• India can support breakthroughs at the university level that assist India in pursuing an economically feasible clean energy transition. Thus, it is possible to take advantage of India’s demographic dividend and encourage students to pursue research and innovation rather than traditional education. For instance, the unit cost of LED lights was reduced by almost 75% as a result of the Unnat Jyoti by Affordable LEDs for All (UJALA) programme.
  • Public transportation needs to be reassessed in order to regain public trust. This includes buying more buses, implementing e-bus technology, building bus corridors, and implementing BRT systems.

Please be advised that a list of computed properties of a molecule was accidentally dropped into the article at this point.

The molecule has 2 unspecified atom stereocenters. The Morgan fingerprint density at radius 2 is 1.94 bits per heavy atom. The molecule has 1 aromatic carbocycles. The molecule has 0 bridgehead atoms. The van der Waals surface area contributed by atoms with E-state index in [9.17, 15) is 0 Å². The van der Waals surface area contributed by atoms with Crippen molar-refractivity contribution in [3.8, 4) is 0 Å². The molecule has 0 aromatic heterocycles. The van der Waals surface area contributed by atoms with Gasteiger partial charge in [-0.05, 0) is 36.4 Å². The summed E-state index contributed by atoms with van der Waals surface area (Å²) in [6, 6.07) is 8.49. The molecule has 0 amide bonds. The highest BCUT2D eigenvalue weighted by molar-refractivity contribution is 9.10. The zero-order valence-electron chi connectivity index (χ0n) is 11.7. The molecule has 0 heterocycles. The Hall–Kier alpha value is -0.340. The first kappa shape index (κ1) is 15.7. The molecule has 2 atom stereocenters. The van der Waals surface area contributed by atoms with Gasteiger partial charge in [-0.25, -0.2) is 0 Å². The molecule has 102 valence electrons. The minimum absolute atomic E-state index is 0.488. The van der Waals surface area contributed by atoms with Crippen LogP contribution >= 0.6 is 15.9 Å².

• As well as replacing fossil fuels with biofuels, emission standards should be tightened. Gaining the advantages of electric vehicles also requires the creation of multiple electric freight lanes to encourage electrification.
  • Through the use of distributed energy systems and the encouragement of home production, India can gradually cut down on its reliance on foreign supply chains and commodity imports.